Celsius Network, one of the world’s largest cryptocurrency lenders, has filed for bankruptcy, following a wave of digital asset companies that have frozen assets and entered restructuring amid a sharp sell-off in cryptocurrencies this year.
The Hoboken, New Jersey-based company’s Chapter 11 bankruptcy filing in federal court in New York comes roughly a month after it froze customer assets, trapping billions of dollars across more than a million accounts.
The court filing listed between $1bn and $10bn in assets, the same amount in liabilities and more than 100,000 creditors.
As cryptocurrencies have plunged in value in 2022, lenders offering high-yield crypto loans have faced cash crunches and customer redemptions, putting them on shaky financial footing. Some responded by blocking customer withdrawals, raising money at distressed prices or entering restructuring proceedings.
Celsius said its filing would be an “opportunity to stabilise its business” and undergo a restructuring “that maximises value for all stakeholders”.
“Today’s filing follows the difficult but necessary decision by Celsius last month to pause withdrawals, swaps and transfers on its platform to stabilise its business and protect its customers,” a special committee of Celsius’s board of directors said in a press release.
Had Celsius not restricted withdrawals, it said it would have effectively undergone a run on its deposits. Customers who were first to withdraw their assets would have been paid in full, leaving others with illiquid and less certain claims, the company said.
“This is the right decision for our community and company,” Celsius chief executive Alex Mashinsky said in the press release.
Lenders such as Celsius took in customer deposits and lent out the funds at higher interest rates, making a profit from the difference. To lure investors, Celsius offered high-interest rates and claimed its risks were small. But, as the Financial Times reported in an investigation, Celsius took on increased financial risks in recent months as demand for loans from institutional investors waned.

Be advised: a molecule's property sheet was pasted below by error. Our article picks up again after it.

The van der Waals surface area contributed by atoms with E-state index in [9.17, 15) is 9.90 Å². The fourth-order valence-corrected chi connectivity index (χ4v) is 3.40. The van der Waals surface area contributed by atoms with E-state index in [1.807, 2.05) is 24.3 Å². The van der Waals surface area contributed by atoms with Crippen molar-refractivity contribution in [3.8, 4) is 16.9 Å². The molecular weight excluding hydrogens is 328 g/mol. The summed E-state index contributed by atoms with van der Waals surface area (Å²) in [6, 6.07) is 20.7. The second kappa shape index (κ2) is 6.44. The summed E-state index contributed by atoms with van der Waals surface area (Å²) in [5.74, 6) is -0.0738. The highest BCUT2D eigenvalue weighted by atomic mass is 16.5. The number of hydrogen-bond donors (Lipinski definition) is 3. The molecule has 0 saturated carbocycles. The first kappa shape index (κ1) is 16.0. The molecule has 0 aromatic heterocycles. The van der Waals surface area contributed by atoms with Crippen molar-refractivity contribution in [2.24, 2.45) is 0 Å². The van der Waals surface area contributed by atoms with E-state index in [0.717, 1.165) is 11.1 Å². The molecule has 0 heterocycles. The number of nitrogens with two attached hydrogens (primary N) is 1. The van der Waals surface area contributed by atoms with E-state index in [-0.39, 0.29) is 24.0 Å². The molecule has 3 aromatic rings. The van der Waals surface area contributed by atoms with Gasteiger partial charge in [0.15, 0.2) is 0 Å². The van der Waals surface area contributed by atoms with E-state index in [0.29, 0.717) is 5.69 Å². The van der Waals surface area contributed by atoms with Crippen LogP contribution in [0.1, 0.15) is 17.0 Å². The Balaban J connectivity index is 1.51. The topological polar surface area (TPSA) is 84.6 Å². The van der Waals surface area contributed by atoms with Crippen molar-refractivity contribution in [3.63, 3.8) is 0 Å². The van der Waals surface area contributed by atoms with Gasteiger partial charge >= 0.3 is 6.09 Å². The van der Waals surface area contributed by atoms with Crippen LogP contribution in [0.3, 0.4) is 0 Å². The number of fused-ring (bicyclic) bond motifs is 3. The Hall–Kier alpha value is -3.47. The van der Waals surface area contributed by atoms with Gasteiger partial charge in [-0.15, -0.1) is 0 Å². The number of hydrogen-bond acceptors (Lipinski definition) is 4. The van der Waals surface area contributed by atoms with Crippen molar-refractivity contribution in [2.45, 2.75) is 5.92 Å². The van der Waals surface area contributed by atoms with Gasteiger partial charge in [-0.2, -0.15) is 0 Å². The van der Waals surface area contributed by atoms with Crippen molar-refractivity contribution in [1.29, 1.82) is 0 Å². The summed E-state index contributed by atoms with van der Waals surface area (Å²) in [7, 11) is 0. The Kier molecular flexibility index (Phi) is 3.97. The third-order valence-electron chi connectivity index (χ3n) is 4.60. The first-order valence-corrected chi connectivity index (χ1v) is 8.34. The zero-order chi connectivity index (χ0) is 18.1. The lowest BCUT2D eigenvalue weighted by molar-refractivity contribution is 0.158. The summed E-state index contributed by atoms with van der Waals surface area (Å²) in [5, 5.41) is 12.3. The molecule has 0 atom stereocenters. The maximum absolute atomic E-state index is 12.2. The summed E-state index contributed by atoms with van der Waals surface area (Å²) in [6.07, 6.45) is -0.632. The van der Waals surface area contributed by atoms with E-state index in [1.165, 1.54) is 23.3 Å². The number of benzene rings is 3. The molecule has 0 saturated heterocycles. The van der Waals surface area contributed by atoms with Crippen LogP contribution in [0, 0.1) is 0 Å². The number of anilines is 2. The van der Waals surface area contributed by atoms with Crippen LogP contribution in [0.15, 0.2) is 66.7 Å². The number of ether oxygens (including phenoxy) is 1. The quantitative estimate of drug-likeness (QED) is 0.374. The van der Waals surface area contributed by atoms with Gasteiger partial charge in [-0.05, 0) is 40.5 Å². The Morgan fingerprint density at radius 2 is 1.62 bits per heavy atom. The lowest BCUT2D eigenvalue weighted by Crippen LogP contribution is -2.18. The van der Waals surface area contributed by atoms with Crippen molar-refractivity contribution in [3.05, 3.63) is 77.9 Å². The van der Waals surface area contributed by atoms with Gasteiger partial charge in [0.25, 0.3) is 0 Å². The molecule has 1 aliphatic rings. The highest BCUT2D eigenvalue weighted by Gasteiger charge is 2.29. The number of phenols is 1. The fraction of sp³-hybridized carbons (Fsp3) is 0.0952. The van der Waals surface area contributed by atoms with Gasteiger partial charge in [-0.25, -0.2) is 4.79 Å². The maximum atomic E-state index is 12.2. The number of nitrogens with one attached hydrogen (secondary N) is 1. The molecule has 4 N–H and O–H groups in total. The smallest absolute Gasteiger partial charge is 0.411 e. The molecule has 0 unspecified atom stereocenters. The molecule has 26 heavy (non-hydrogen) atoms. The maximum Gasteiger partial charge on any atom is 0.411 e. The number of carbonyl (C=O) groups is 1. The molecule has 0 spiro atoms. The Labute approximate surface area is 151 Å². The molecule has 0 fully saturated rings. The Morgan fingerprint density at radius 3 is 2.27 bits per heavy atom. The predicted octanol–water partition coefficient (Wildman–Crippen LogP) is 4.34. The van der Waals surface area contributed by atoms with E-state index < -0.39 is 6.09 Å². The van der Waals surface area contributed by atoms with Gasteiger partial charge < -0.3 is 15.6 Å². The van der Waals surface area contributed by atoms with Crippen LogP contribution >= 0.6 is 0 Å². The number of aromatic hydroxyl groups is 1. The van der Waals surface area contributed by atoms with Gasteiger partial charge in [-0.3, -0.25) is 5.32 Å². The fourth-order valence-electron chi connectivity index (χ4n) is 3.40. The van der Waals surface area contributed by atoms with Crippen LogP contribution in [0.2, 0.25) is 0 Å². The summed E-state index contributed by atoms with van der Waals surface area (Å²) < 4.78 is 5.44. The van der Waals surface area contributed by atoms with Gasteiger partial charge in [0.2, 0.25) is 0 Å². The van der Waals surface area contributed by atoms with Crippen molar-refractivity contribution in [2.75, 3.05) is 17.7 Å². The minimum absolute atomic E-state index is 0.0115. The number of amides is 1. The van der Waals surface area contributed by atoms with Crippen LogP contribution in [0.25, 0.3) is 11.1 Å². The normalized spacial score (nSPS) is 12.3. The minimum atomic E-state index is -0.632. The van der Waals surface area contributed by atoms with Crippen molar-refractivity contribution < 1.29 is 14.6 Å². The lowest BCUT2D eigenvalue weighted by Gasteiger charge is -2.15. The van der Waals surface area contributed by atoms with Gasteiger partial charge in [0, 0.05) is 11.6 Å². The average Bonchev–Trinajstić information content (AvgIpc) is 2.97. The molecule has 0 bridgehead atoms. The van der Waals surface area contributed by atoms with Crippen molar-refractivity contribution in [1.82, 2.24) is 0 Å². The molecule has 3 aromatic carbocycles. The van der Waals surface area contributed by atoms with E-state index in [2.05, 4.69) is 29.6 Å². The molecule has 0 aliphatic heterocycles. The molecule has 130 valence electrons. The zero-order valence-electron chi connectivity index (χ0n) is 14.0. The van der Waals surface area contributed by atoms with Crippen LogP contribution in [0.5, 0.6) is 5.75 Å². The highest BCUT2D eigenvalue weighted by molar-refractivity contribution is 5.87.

Other large digital lenders have faced a similar fate amid a sharp sell-off in cryptocurrencies and the implosion of a highly leveraged crypto hedge fund, Three Arrows Capital, which filed for bankruptcy this month.
Crypto lender Voyager Digital also filed for bankruptcy recently. Some companies have narrowly averted a similar fate by taking in emergency cash at fire sale prices.
BlockFi agreed to a rescue deal with crypto trading exchange FTX on July 1 that valued the lender at up to $240mn, far below an earlier valuation of $4bn.
Celsius’s failure is similarly poised to leave venture capital backers nursing large losses. In late 2021, it raised $750mn from WestCap and Quebec-based pension fund Caisse de dépôt et placement du Québec at a valuation of more than $3bn.
Kirkland & Ellis is serving as legal counsel to Celsius, while Centerview Partners is its financial adviser.
Alvarez & Marsal, a consultancy best known for unwinding failed investment bank Lehman Brothers after the 2008 financial crisis, is Celsius’s restructuring adviser.